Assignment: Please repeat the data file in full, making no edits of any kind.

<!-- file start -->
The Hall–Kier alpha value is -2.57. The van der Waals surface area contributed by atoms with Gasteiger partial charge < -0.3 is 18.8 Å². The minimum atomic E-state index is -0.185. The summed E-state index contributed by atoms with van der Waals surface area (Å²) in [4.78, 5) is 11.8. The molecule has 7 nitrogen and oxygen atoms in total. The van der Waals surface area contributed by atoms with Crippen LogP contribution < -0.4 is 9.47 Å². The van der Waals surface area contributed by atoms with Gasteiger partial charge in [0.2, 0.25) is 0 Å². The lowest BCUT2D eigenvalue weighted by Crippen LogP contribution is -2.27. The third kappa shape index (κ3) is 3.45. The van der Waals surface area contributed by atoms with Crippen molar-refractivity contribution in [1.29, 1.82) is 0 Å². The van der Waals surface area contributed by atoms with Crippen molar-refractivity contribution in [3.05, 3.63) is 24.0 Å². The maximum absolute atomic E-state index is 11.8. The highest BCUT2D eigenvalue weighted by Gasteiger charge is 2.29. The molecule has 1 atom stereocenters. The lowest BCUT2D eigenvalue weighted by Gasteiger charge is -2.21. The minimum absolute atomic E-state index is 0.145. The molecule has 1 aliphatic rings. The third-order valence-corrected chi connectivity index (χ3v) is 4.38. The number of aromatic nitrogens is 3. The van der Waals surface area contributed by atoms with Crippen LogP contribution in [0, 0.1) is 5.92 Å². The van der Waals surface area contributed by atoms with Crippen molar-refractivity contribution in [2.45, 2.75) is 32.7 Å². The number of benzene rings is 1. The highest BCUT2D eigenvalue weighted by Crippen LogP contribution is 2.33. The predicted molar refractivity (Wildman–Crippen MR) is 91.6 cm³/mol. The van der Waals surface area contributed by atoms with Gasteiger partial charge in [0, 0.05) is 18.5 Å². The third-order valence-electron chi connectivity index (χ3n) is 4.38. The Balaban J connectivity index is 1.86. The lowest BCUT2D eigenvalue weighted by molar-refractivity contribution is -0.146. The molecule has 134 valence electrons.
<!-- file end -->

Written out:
The Hall–Kier alpha value is -2.57. The van der Waals surface area contributed by atoms with Gasteiger partial charge < -0.3 is 18.8 Å². The minimum atomic E-state index is -0.185. The summed E-state index contributed by atoms with van der Waals surface area (Å²) in [4.78, 5) is 11.8. The molecule has 7 nitrogen and oxygen atoms in total. The van der Waals surface area contributed by atoms with Crippen LogP contribution < -0.4 is 9.47 Å². The van der Waals surface area contributed by atoms with Gasteiger partial charge in [0.2, 0.25) is 0 Å². The lowest BCUT2D eigenvalue weighted by Crippen LogP contribution is -2.27. The third kappa shape index (κ3) is 3.45. The van der Waals surface area contributed by atoms with Crippen molar-refractivity contribution in [1.29, 1.82) is 0 Å². The van der Waals surface area contributed by atoms with Crippen molar-refractivity contribution in [3.05, 3.63) is 24.0 Å². The maximum absolute atomic E-state index is 11.8. The highest BCUT2D eigenvalue weighted by Gasteiger charge is 2.29. The molecule has 1 atom stereocenters. The lowest BCUT2D eigenvalue weighted by Gasteiger charge is -2.21. The minimum absolute atomic E-state index is 0.145. The molecule has 1 aliphatic rings. The third-order valence-corrected chi connectivity index (χ3v) is 4.38. The number of aromatic nitrogens is 3. The van der Waals surface area contributed by atoms with Crippen LogP contribution in [0, 0.1) is 5.92 Å². The van der Waals surface area contributed by atoms with Crippen molar-refractivity contribution in [2.45, 2.75) is 32.7 Å². The number of benzene rings is 1. The highest BCUT2D eigenvalue weighted by Crippen LogP contribution is 2.33. The predicted molar refractivity (Wildman–Crippen MR) is 91.6 cm³/mol. The van der Waals surface area contributed by atoms with Gasteiger partial charge in [0, 0.05) is 18.5 Å². The third-order valence-electron chi connectivity index (χ3n) is 4.38. The Balaban J connectivity index is 1.86. The lowest BCUT2D eigenvalue weighted by molar-refractivity contribution is -0.146. The molecule has 134 valence electrons.